Readers respond to shocking news that some might think Minnesotans are jerks

So does this mean you don't wanna come over to my house and knit some winter mittens?

So does this mean you don't wanna come over to my house and knit some winter mittens?

Yesterday's story by Susan Du, "Minnesota Ice: Twin Cities transplants think we're kinda jerks," generated hundreds of responses from all points of view. A sampling:

"People from Minnesota will give you directions anywhere, except to their house." —Matthew Martin

"Lol, ah Minnesota nice. Took me a solid year to get in with an MN friend group after moving from ATL. Y'all are suspicious about new folks. But once you're in, you're in. I love it up here now!" —Christin Ivey

"I think City Pages is Minneapolis Mean." —Bobby Youngdahl

"Living on the west coast for long enough now, let me tell you Minnesota, you're doing just fine. "Being direct" is just code for being an uncouth asshole as far as I can tell. So call it passive aggressive small mindedness or whatever, but what is undeniably true is that Minnesotans, by and large, are loyal, honorable, thoughtful people who, unlike most other peoples around the country, are not just yelling their emotions all the damn time. Stay classy my frigid northern kin." —Kenneth Favell

"After growing up here, moving away from MN for 10 years then moving back — I know exactly what the problem is. Minnesotans think it is rude to say what they think. That confuses transplants, because it is passive-aggressive and quite different than most of the country. Even happens to reporters. When trying to interview a traveler at the airport, instead of looking reporter in the eye and saying no thanks, MN traveler looks off into left field and says "i'm good." What? You're good? What does that mean? You do not want to be interviewed? Example two. My sister gives me a shirt for Christmas that is too big. She says, well you can exchange it if you want. I call her from Macy's to see if she still has the receipt and she says "I didn't think you would actually return it... i thought you'd just wear it a couple times on days you knew you'd see me." SMH!" —Lou Raguse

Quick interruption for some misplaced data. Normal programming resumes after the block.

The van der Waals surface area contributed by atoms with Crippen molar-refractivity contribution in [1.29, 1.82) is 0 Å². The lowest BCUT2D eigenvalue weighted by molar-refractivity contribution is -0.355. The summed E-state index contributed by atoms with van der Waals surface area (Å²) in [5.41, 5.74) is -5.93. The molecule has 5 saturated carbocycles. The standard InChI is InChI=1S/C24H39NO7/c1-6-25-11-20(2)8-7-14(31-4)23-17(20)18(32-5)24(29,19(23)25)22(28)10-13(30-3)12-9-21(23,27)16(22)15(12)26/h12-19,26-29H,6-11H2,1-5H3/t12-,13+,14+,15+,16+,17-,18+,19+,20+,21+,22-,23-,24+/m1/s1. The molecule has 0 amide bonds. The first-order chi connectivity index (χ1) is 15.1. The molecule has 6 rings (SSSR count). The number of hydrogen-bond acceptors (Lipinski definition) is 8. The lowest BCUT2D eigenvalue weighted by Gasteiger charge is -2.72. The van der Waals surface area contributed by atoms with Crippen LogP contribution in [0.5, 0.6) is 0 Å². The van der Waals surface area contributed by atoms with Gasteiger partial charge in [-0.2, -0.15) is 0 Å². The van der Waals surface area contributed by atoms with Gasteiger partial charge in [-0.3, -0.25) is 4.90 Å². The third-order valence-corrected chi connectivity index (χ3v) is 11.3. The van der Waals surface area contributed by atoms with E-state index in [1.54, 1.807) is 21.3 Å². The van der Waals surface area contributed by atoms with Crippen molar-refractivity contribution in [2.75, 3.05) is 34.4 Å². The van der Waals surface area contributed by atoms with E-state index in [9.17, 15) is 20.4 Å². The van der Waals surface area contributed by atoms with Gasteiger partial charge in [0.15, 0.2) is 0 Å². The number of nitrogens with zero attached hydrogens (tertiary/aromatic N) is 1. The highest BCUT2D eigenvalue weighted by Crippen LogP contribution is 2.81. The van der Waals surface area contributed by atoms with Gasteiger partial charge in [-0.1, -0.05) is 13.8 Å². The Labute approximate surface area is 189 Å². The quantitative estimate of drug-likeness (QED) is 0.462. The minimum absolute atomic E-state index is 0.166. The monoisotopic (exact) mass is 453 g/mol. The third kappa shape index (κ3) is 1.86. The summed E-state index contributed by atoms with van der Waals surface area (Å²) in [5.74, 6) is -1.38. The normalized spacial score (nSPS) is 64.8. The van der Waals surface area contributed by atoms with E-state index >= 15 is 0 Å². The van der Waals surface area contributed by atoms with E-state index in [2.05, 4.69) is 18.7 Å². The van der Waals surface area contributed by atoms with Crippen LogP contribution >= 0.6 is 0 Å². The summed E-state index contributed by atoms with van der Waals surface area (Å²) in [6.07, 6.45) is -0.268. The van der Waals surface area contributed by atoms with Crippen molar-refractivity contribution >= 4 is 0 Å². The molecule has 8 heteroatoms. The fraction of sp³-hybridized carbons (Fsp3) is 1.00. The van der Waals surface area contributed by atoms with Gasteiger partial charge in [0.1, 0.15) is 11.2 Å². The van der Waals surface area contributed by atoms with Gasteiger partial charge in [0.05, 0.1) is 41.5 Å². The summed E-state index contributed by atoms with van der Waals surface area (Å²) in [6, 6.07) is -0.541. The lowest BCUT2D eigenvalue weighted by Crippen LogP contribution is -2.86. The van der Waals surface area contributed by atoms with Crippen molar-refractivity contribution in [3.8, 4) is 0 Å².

"We're really friendly, but we don't want to be your friend." - a girl's actual response after I told her it was tough making friends here. This was three weeks after I moved here and was my first time at First Ave. When I turned around and started walking away, she said "Hey wait! Where are you going? But you're so fun!" That's the Twin Cities in a nutshell." —Jenn Orr

"I've lived on the east coast, west coast, and down south, and Minnesota definitely has the best people. There's shitty people everywhere but Minnesota has the most genuine people I've encountered." —Steve Black

"I'm going to have to confirm just about everything said in article, sorry." —Cameron Conway

"MN Nice means we'll leave you alone. For immigrant groups, this means that they can assimilate more quickly than in other places. The Irish prospered and became old money around Saint Paul. The Italians have completely blended in and are indistinguishable from other Minnesotans; Mexicans aren't too far behind. Many Hmong folk are voting Republican within one generation. There are Somali hockey teams. In every other state, these groups still have separate geographical enclaves with distinguished cultural differences. In MN, they're becoming a different shade of white." --Lyonel

"It's a Scandinavian thing. My family is Italian-American and I've lived here my entire life. When I was a kid and I'd go to any friends' house for dinner, I thought everyone was angry because they didn't talk. Growing up I realized that this is just the culture. I love MN in general, but have to say the lack of honest, open communication has severely impacted my dating life. It's ok, I'm going to get a cat. Hahaha." —Allison Scarcella

"This is so sad but so true. It is impossible to make friends here!!! My whole life my goal was to end up in the Twin Cities (it seemed like a Utopia to me every time I visited). Now that I'm here (and have been for three years), I have never felt so alone." —Ava Shansky